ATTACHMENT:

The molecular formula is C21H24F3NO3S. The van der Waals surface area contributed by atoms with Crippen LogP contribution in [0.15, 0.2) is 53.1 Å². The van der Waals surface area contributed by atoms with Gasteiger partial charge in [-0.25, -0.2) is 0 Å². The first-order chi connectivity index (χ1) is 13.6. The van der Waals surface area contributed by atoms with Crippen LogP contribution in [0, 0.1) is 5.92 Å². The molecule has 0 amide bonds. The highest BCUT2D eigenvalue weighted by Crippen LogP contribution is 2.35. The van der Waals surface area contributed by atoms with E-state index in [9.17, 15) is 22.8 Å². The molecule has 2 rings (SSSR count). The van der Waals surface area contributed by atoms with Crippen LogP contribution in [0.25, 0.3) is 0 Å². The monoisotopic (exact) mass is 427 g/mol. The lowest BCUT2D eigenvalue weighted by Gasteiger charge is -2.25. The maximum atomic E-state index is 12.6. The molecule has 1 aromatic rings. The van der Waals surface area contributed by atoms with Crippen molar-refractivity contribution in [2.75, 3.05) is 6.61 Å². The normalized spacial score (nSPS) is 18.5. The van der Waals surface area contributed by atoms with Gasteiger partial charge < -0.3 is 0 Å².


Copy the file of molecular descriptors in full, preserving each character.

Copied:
The molecular formula is C21H24F3NO3S. The van der Waals surface area contributed by atoms with Crippen LogP contribution in [0.15, 0.2) is 53.1 Å². The van der Waals surface area contributed by atoms with Gasteiger partial charge in [-0.25, -0.2) is 0 Å². The first-order chi connectivity index (χ1) is 13.6. The van der Waals surface area contributed by atoms with Crippen LogP contribution in [0, 0.1) is 5.92 Å². The molecule has 0 amide bonds. The highest BCUT2D eigenvalue weighted by Crippen LogP contribution is 2.35. The van der Waals surface area contributed by atoms with E-state index in [9.17, 15) is 22.8 Å². The molecule has 2 rings (SSSR count). The van der Waals surface area contributed by atoms with Crippen LogP contribution in [0.25, 0.3) is 0 Å². The monoisotopic (exact) mass is 427 g/mol. The lowest BCUT2D eigenvalue weighted by Gasteiger charge is -2.25. The maximum atomic E-state index is 12.6. The molecule has 1 aromatic rings. The van der Waals surface area contributed by atoms with Crippen molar-refractivity contribution in [2.75, 3.05) is 6.61 Å². The normalized spacial score (nSPS) is 18.5. The van der Waals surface area contributed by atoms with Gasteiger partial charge < -0.3 is 0 Å².